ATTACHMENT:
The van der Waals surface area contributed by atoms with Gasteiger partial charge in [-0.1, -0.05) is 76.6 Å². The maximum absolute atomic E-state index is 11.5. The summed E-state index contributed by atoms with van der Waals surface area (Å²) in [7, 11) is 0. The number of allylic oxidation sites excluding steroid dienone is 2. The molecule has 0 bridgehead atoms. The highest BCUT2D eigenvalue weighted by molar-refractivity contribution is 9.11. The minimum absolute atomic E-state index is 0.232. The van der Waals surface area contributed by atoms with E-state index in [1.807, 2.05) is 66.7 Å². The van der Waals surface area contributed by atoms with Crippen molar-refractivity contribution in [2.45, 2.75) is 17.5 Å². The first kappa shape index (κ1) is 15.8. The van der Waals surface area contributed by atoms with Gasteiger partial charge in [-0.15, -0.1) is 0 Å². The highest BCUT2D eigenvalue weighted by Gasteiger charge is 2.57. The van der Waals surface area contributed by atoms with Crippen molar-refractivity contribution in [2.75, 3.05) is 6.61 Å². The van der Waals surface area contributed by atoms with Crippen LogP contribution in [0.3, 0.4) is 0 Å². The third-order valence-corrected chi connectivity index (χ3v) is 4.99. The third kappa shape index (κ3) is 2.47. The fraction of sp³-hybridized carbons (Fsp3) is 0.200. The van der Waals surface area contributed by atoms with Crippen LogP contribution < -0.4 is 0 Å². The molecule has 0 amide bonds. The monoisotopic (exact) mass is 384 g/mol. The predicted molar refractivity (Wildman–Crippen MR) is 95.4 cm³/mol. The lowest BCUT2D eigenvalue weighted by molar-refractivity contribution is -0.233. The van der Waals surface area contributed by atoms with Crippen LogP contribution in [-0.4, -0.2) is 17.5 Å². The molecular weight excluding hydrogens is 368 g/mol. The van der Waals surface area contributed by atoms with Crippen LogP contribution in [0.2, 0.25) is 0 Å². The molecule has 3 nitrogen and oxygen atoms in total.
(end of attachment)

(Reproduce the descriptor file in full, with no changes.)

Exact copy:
The van der Waals surface area contributed by atoms with Gasteiger partial charge in [-0.1, -0.05) is 76.6 Å². The maximum absolute atomic E-state index is 11.5. The summed E-state index contributed by atoms with van der Waals surface area (Å²) in [7, 11) is 0. The number of allylic oxidation sites excluding steroid dienone is 2. The molecule has 0 bridgehead atoms. The highest BCUT2D eigenvalue weighted by molar-refractivity contribution is 9.11. The minimum absolute atomic E-state index is 0.232. The van der Waals surface area contributed by atoms with E-state index in [1.807, 2.05) is 66.7 Å². The van der Waals surface area contributed by atoms with Crippen molar-refractivity contribution in [2.45, 2.75) is 17.5 Å². The first kappa shape index (κ1) is 15.8. The van der Waals surface area contributed by atoms with Gasteiger partial charge in [-0.15, -0.1) is 0 Å². The highest BCUT2D eigenvalue weighted by Gasteiger charge is 2.57. The van der Waals surface area contributed by atoms with Crippen molar-refractivity contribution in [2.75, 3.05) is 6.61 Å². The van der Waals surface area contributed by atoms with Crippen LogP contribution in [0.3, 0.4) is 0 Å². The third-order valence-corrected chi connectivity index (χ3v) is 4.99. The third kappa shape index (κ3) is 2.47. The fraction of sp³-hybridized carbons (Fsp3) is 0.200. The van der Waals surface area contributed by atoms with Crippen LogP contribution < -0.4 is 0 Å². The molecule has 0 amide bonds. The monoisotopic (exact) mass is 384 g/mol. The predicted molar refractivity (Wildman–Crippen MR) is 95.4 cm³/mol. The lowest BCUT2D eigenvalue weighted by molar-refractivity contribution is -0.233. The van der Waals surface area contributed by atoms with Crippen LogP contribution in [-0.4, -0.2) is 17.5 Å². The molecular weight excluding hydrogens is 368 g/mol. The van der Waals surface area contributed by atoms with Crippen LogP contribution in [0.2, 0.25) is 0 Å². The molecule has 3 nitrogen and oxygen atoms in total.